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Sound in VR/AR

Dr Jude Brereton explains how sound can surround the listener in virtual reality technology
A loudspeaker with sound
© University of York

The activities this week are all designed to help us consider the key role that future technology such as robots and virtual reality will play in all our lives.

We’ve already discovered how the next generation of medicine and healthcare will be shaped by virtual and augmented reality (VR/AR) applications. But now let’s think about another key aspect of any VR/AR environment – sound!

Without sound the virtual environment is wholly unrealistic (even worse than watching TV with the sound switched off, when you’re used to movie surround sound effects). Getting the sound right in VR means that users will feel fully immersed in the virtual environment. To ensure full immersion in VR systems, the spatial sounds need to match the spatial characteristics of the visuals – so if you see a car moving away from you in the VR environment, you will also expect to hear the car moving away from you. If it doesn’t, the whole impression of being in virtual reality is immediately lost.

One way to recreate an immersive sound field is to use lots of loudspeakers placed all around the listener’s head. In the previous step we saw how a large array of 50 loudspeakers (such as the one we have in the AudioLab at the University of York) can be used to reproduce complex sound scenes with sound sources located all around the listener. Recreating a sound scene over multiple loudspeakers is achieved by extending the techniques used in stereo recording and playback.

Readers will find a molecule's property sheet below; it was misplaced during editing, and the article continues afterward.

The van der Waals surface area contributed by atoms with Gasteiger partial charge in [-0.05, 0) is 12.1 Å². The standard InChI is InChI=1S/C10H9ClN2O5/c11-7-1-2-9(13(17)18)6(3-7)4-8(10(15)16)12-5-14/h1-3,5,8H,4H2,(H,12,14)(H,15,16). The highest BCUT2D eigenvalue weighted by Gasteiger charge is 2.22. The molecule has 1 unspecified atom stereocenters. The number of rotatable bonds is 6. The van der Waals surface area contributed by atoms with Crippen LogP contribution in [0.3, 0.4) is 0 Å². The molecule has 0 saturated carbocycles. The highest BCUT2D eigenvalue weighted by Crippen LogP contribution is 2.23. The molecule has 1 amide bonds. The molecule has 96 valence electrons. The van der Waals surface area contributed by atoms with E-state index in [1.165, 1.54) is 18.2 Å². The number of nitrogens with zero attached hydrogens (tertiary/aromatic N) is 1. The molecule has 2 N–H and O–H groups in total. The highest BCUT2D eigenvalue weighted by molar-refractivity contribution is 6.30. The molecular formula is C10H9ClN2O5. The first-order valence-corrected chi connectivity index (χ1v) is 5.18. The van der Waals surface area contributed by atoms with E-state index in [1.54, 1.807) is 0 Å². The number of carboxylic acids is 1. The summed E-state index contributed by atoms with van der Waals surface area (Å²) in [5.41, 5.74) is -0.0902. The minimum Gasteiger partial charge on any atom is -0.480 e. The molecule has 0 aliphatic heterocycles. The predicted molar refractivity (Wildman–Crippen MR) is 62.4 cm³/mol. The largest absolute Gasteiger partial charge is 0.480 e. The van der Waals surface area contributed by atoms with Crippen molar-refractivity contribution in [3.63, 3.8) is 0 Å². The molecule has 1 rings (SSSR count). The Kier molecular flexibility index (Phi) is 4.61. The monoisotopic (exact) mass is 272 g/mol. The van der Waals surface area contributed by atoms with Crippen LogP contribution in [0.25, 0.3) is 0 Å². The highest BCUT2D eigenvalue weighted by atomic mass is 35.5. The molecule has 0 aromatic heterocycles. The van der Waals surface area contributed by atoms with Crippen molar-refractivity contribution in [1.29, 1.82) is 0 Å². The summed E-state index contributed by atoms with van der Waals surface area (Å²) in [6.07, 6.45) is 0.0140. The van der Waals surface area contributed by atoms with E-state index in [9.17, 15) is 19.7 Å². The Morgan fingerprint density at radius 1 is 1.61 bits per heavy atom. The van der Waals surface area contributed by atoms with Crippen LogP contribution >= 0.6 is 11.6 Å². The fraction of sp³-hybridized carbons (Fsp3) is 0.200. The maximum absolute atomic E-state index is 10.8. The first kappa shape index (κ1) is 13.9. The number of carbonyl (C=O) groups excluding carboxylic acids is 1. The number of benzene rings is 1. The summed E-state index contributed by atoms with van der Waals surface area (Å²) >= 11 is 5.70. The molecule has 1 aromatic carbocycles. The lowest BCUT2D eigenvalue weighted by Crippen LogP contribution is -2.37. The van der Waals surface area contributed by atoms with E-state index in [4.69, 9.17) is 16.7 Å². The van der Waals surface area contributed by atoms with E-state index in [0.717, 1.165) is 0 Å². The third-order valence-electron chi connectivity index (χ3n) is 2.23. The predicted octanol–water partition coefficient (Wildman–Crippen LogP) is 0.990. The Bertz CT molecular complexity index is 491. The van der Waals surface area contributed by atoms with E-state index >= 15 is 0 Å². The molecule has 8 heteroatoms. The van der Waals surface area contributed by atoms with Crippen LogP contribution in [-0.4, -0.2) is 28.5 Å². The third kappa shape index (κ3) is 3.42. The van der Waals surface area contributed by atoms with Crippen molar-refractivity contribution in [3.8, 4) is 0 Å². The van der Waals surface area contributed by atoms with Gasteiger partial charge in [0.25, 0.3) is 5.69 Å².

Stereo sound

If we have two loudspeakers (stereo), we can move the perceived position of a sound source anywhere along the horizontal plane between the two loudspeakers. We can ‘pan’ the sound to the left side by increasing the amplitude level of the left loudspeaker and lowering the amplitude of the right loudspeaker.

Panning sound to the left

Figure 1: Panning sound to the left by increasing the amplitude of the left loudspeaker.

If the sound is played at the same amplitude level through both loudspeakers it will be heard as if coming from directly in between the two.

Positioning sound in the centre of stereo field

Figure 2: Panning sound to the left by increasing the amplitude of the left loudspeaker.

This technique of ‘amplitude panning’ to move sound sources between loudspeakers can be scaled up and used across an array of multiple loudspeakers to reproduce three dimensional surround sound.

But of course, not many people have access to a large number of loudspeakers arranged in a sphere which can produce enveloping surround sound. Most VR/AR systems designed for personal/home use rely on headphones to deliver surround sound to the user.

So – how do we go about delivering a 360 degree immersive sound scene over a pair of headphones?

Spatial sound

Take a moment to close your eyes and listen very carefully to the sounds all around you. (If you’re somewhere really quiet then you might want to try this exercise somewhere with more noise.) What can you hear? Where are those sounds coming from? What can you hear in front of you? What can you hear behind you? What about above you, below you, or to each side? Try rotating your head – do the sounds change?

Even with our eyes closed, our hearing system is very well evolved to allow us to locate sounds in space around us – we call this sound localisation. But how does it work?

To localise sounds in space we rely on ‘binaural cues’. Our brain takes ‘cues’, information about the level, timing and overall tone of the sound arriving at our left ear, and compares it with the sound arriving at our right ear. Differences between the sounds in each ear help us to work out where the sound is placed relative to our own position.